Video streaming service Hulu will soon offer viewers downloadable movies and TV shows that can be watched without an internet connection, but it comes with a price — watching commercials.
The company announced the plans Wednesday at its upfront sales presentation at the Theater at Madison Square Garden in New York. It’s the first time advertisers are being offered the chance to buy ads in downloads of TV programming — as opposed to shows that are available through streaming — according to Peter Naylor, senior vice president for ad sales at Hulu.
The downloadable shows — a digital distribution method made popular by Apple’s iTunes service — will be added to Hulu’s current subscription offerings, which include on-demand viewing of shows and livestreaming of broadcast and cable programming through Hulu Live. The downloadable programs will be available as part of a Hulu subscription during the 2018-19 TV season.
“We will be launching the ability for viewers to download and play back their favorite shows,” Naylor said. “We will not only be live and on demand, but [also] untethered and on the go.”
Naylor also announced that Hulu will offer advertisers commercial inventory on the cable channels streamed on Hulu Live.
The offerings are aimed at giving advertisers more options for reaching the growing number of viewers who are watching shows on streaming devices. As more younger viewers are choosing to watch online — Hulu says it’s the preferred method for 60% of all millennials — they have become harder for advertisers to reach through traditional TV channels offered on cable and satellite services.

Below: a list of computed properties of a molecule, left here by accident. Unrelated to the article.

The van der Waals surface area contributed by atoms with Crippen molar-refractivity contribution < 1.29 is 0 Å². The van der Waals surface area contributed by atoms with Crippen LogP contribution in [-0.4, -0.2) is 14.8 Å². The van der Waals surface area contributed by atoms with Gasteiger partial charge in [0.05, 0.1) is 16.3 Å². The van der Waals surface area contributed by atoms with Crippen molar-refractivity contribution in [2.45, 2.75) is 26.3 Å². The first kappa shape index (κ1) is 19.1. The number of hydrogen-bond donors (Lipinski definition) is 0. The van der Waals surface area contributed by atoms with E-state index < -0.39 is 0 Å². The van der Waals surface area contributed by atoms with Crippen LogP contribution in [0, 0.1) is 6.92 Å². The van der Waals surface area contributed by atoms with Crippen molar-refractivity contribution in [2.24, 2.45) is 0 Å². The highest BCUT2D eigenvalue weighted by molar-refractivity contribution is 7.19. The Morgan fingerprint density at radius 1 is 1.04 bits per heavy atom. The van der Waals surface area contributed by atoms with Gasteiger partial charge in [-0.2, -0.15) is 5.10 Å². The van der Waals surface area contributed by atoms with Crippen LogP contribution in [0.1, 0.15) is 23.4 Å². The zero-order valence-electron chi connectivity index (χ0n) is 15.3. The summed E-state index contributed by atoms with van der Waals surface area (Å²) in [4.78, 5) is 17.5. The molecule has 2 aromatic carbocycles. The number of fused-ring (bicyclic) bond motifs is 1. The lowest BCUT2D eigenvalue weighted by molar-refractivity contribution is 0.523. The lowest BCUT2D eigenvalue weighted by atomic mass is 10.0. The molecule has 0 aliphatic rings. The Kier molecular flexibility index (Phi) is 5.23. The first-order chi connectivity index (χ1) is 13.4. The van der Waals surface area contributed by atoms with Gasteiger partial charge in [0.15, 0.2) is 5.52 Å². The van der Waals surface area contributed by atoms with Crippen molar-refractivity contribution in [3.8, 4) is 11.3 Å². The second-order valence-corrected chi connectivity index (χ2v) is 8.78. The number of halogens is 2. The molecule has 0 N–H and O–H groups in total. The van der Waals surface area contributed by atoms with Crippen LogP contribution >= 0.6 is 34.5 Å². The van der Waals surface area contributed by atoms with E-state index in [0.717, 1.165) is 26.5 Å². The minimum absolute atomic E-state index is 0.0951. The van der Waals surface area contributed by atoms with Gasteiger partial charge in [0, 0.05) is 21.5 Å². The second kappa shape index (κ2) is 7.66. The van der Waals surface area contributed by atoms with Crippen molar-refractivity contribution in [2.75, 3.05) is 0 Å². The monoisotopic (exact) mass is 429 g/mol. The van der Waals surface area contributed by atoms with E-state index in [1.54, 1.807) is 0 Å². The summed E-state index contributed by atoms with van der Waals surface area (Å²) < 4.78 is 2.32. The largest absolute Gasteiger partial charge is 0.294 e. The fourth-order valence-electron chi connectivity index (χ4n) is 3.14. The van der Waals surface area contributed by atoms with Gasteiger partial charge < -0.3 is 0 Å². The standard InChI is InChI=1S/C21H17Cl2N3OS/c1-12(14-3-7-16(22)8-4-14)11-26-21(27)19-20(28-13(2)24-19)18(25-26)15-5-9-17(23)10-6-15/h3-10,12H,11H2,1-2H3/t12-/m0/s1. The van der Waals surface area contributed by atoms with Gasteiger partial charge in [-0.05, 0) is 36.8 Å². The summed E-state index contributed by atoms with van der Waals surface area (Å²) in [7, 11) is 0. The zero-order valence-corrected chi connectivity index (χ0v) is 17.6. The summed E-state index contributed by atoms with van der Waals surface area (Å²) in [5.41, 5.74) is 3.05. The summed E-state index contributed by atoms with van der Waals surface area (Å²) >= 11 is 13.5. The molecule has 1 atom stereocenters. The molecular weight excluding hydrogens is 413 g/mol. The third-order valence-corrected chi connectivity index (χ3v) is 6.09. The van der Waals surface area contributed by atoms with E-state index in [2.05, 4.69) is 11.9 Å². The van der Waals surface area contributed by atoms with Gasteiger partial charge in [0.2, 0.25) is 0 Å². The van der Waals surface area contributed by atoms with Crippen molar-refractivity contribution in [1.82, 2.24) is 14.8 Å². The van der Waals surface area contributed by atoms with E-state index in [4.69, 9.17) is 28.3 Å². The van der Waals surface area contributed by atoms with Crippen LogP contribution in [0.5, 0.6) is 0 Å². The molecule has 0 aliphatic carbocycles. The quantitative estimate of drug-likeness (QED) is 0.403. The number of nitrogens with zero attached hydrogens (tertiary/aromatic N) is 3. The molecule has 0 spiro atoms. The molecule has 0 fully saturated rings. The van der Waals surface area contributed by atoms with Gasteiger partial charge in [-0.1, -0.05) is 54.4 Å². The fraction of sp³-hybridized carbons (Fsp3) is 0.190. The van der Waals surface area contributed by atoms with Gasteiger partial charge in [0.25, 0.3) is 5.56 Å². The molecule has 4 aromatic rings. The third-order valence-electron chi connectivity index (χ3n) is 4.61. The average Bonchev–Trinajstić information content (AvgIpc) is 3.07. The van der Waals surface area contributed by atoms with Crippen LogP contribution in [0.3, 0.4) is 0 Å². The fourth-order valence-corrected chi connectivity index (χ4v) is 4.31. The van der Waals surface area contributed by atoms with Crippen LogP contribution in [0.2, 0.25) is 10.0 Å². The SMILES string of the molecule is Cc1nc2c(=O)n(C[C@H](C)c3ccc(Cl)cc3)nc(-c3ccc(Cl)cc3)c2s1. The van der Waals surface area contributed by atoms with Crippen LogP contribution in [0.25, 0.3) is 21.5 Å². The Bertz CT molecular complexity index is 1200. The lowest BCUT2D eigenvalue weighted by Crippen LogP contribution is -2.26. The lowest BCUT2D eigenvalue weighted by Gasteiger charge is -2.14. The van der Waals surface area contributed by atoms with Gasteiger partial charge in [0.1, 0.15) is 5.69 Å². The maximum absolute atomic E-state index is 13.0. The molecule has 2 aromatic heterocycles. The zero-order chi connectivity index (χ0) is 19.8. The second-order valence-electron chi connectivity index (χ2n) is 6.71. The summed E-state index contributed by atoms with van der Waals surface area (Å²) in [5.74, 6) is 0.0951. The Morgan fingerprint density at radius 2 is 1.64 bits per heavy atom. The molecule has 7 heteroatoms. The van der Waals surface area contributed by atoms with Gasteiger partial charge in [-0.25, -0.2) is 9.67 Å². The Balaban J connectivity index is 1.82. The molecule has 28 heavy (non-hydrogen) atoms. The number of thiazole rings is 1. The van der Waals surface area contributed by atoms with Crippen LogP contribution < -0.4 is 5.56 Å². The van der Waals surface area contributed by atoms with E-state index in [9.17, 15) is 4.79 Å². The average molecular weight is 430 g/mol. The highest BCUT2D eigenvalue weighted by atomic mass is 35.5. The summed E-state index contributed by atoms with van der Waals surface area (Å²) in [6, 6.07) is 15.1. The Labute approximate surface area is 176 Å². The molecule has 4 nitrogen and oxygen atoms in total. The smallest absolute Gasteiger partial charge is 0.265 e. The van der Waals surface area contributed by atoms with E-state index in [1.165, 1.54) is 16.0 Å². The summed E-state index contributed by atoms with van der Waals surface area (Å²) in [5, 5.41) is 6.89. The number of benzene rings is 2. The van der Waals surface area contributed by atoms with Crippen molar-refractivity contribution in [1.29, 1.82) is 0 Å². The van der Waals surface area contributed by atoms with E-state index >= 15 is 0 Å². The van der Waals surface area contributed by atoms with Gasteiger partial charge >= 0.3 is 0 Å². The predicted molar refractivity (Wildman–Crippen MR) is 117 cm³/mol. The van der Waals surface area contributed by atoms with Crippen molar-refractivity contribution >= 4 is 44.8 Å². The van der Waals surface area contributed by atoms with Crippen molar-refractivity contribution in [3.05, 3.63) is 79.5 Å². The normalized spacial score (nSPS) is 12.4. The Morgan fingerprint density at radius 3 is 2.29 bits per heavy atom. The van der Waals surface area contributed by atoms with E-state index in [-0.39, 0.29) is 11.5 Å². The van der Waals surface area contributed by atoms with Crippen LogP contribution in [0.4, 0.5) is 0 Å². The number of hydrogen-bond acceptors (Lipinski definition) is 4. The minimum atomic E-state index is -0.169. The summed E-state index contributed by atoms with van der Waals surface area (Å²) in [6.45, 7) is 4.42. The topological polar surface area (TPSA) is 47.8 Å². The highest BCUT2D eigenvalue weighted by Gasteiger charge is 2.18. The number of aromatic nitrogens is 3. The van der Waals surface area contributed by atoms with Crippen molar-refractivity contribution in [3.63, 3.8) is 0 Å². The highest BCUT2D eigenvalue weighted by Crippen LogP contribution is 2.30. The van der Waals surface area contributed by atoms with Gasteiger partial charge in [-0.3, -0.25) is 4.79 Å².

Hulu said the median age of its users is 31, while the median age for traditional TV viewers is in the mid-50s.
Hulu is making its pitch as advertisers prepare to spend nearly $20 billion in television’s upfront market for the 2018-19 season that begins in the fall. Hulu now has 20 million subscribers, up from 17 million at the end of 2017.
While Hulu offers its subscribers commercial-free, on-demand programming for $11.99 a month, Naylor said “a wide majority” of them take its lower priced option ($7.99 a month) that comes with commercial interruptions — though typically far fewer than on linear TV through a cable or broadcast network.
While Hulu carries from most of the major TV networks and production studios, it has gained acclaim and cultural currency with its own original series such as “The Handmaid’s Tale,” which earned the Emmy for best drama, a first for a streaming service. The series starring Elisabeth Moss has been picked up for a third season.
Hulu also recently ordered “Catch-22,” a limited series from Paramount TV and Anonymous Content based on the 1961 Joseph Heller novel. George Clooney is a producer on the project which will also be his first TV acting role since his days on “ER.”
Hulu also announced a deal with DreamWorks Animation that will give it exclusive streaming rights to the studio’s film library and future projects. Hulu said it will also work with the studio to create original programs aimed at children and families.